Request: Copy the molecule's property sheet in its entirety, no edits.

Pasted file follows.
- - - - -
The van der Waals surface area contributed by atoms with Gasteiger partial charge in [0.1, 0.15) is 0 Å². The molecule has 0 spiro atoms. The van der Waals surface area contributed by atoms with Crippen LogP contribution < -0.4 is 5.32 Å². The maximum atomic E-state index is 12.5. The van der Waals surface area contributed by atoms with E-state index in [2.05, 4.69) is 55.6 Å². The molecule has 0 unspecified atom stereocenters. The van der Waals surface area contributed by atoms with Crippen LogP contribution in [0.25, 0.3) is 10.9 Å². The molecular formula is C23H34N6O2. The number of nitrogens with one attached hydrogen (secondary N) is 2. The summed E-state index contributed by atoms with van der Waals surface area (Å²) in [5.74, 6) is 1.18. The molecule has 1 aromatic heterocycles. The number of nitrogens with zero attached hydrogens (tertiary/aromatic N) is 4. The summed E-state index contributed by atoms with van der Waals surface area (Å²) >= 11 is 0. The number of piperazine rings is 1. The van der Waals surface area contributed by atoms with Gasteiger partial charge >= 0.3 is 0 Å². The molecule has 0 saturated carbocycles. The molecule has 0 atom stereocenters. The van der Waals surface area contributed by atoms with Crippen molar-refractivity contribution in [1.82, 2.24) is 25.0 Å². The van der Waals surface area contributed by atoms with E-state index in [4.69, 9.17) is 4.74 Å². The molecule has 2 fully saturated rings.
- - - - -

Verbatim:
The van der Waals surface area contributed by atoms with Gasteiger partial charge in [0.1, 0.15) is 0 Å². The molecule has 0 spiro atoms. The van der Waals surface area contributed by atoms with Crippen LogP contribution < -0.4 is 5.32 Å². The maximum atomic E-state index is 12.5. The van der Waals surface area contributed by atoms with E-state index in [2.05, 4.69) is 55.6 Å². The molecule has 0 unspecified atom stereocenters. The van der Waals surface area contributed by atoms with Crippen LogP contribution in [0.25, 0.3) is 10.9 Å². The molecular formula is C23H34N6O2. The number of nitrogens with one attached hydrogen (secondary N) is 2. The summed E-state index contributed by atoms with van der Waals surface area (Å²) in [5.74, 6) is 1.18. The molecule has 1 aromatic heterocycles. The number of nitrogens with zero attached hydrogens (tertiary/aromatic N) is 4. The summed E-state index contributed by atoms with van der Waals surface area (Å²) >= 11 is 0. The number of piperazine rings is 1. The van der Waals surface area contributed by atoms with Gasteiger partial charge >= 0.3 is 0 Å². The molecule has 0 saturated carbocycles. The molecule has 0 atom stereocenters. The van der Waals surface area contributed by atoms with Crippen molar-refractivity contribution in [1.82, 2.24) is 25.0 Å². The van der Waals surface area contributed by atoms with E-state index in [4.69, 9.17) is 4.74 Å². The molecule has 2 fully saturated rings.